"Undermining my electoral viability since 2001."

Tangled Up In Blue

It's a heady collection of tags: authentic experience, nyc, love, sex, friends; should be a real barn-burner of a blog.

Back in Humboldt for a week now, feeling the raw world-conquering momentum bleed away into wood smoke and the smell of fallen leaves. It's not unpleasant at all, this country home of mine -- next week will be alive with family and friends; the way I fell in love in the first place -- but today it gives me a feeling of wistful sadness.

It seems I make myself a smaller person here, or maybe it's vice-versa with the Mother City making me bigger. Much as I believe the hype about the internet flattening the world, it will always be true that different things happen in different places. It was an immense recharge, to walk again the streets of Brooklyn, to feel the quick hard snap of real subway doors, the great heaping crush of humanity, densely packed ambition and excellence. I draw power from the capital of the world.

And it's not just the women, but I won't lie: they're a big part of it. I have a no kiss-and-blog policy, but this little slice from William Gibson has stuck with me since adolescence, and pretty much nails me to a T:

But Bobby had this thing for girls, like they were his private tarot or something, the way he'd get himself moving. We never talked about it, but when it started to look like he was losing his touch that summer, he started to spend more time in the Gentleman Loser. He'd sit at a table by the open doors and watch the crowd slide by, nights when the bugs were at the neon and the air smelled of perfume and fast food. You could see his sunglasses scanning those faces as they passed, and he must have decided that Rikki's was the one he was waiting for, the wild card and the luck changer. The new one.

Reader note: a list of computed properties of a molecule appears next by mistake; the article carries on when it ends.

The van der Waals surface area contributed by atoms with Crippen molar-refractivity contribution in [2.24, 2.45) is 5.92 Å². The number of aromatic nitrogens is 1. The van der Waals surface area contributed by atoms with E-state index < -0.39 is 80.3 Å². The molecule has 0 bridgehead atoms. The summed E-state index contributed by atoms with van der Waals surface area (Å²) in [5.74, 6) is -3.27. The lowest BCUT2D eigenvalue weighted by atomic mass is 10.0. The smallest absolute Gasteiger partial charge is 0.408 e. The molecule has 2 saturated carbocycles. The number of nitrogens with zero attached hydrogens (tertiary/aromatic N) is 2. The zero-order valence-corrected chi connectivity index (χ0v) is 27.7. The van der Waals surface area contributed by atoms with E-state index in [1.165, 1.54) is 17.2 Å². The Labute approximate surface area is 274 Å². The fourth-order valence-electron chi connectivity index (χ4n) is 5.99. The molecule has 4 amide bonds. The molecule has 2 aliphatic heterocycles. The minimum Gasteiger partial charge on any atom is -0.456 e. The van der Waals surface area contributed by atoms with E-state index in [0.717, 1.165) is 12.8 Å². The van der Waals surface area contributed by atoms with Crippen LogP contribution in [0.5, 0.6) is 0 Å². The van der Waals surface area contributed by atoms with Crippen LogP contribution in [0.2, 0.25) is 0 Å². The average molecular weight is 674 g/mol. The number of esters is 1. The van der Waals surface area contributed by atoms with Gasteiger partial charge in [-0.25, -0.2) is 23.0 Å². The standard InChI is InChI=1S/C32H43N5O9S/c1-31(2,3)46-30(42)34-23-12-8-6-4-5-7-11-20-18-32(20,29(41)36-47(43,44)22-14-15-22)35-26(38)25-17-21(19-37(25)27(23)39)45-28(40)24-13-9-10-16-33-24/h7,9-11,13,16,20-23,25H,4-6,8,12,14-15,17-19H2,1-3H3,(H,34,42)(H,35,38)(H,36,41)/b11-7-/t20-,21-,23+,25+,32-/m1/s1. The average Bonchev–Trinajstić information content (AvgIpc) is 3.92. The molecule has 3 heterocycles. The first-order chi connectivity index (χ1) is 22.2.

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All My Lovers Were There With Me / All My Past And Future

As a followup to my Californication post below, I'd like to try and shed a more positive light on things. Clearly that kind of writing elicits a reaction -- hey, sex still sells, and it's some of the more honest blogging I've done of late -- but I think I may have given some people the wrong idea. Not that I don't appreciate all the ego-boosting, but I can't help but feel a little bit guilty, like when as a kid you'd fake or exaggerate an injury for attention.

So yes. Let's get down to brass tacks. In our last installment, I concluded that there was some serious Fear going on, and this was why my sex life was more or less dead. And yeah, the more I sit with that the more accurate it feels.

That's not particularly great in and of itself, but the first step to happy living is figuring out what you want. Then you have to get it, and that's another mountain to climb, but just getting some direction is a vital and necessary first start. I honestly feel better already.